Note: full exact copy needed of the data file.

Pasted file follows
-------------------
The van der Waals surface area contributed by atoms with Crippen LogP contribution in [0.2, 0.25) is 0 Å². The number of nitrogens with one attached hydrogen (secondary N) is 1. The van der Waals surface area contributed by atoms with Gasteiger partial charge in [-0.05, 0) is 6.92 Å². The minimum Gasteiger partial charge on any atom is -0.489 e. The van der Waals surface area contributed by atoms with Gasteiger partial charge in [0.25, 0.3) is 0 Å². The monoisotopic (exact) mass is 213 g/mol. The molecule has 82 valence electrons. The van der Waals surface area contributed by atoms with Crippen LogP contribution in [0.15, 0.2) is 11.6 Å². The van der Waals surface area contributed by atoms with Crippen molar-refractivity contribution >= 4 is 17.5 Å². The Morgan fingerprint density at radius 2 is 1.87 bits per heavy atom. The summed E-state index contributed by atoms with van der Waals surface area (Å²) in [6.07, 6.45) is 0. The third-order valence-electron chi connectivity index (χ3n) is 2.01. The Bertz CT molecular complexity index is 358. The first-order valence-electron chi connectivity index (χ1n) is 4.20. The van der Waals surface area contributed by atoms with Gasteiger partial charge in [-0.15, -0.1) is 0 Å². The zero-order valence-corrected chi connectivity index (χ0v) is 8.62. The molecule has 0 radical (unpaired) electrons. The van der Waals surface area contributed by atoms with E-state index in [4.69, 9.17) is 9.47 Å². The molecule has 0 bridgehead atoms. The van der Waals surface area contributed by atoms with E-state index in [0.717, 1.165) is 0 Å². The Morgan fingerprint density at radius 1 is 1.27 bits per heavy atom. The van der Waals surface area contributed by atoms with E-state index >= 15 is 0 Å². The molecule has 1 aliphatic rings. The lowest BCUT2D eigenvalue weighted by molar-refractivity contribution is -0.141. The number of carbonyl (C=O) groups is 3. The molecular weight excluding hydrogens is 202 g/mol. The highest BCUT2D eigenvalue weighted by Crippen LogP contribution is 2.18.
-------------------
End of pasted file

The van der Waals surface area contributed by atoms with Crippen LogP contribution in [0.2, 0.25) is 0 Å². The number of nitrogens with one attached hydrogen (secondary N) is 1. The van der Waals surface area contributed by atoms with Gasteiger partial charge in [-0.05, 0) is 6.92 Å². The minimum Gasteiger partial charge on any atom is -0.489 e. The van der Waals surface area contributed by atoms with Gasteiger partial charge in [0.25, 0.3) is 0 Å². The monoisotopic (exact) mass is 213 g/mol. The molecule has 82 valence electrons. The van der Waals surface area contributed by atoms with Crippen LogP contribution in [0.15, 0.2) is 11.6 Å². The van der Waals surface area contributed by atoms with Crippen molar-refractivity contribution >= 4 is 17.5 Å². The Morgan fingerprint density at radius 2 is 1.87 bits per heavy atom. The summed E-state index contributed by atoms with van der Waals surface area (Å²) in [6.07, 6.45) is 0. The third-order valence-electron chi connectivity index (χ3n) is 2.01. The Bertz CT molecular complexity index is 358. The first-order valence-electron chi connectivity index (χ1n) is 4.20. The van der Waals surface area contributed by atoms with Gasteiger partial charge in [-0.15, -0.1) is 0 Å². The zero-order valence-corrected chi connectivity index (χ0v) is 8.62. The molecule has 0 radical (unpaired) electrons. The van der Waals surface area contributed by atoms with E-state index in [4.69, 9.17) is 9.47 Å². The molecule has 0 bridgehead atoms. The van der Waals surface area contributed by atoms with E-state index in [0.717, 1.165) is 0 Å². The Morgan fingerprint density at radius 1 is 1.27 bits per heavy atom. The van der Waals surface area contributed by atoms with E-state index >= 15 is 0 Å². The molecule has 1 aliphatic rings. The lowest BCUT2D eigenvalue weighted by molar-refractivity contribution is -0.141. The number of carbonyl (C=O) groups is 3. The molecular weight excluding hydrogens is 202 g/mol. The highest BCUT2D eigenvalue weighted by Crippen LogP contribution is 2.18.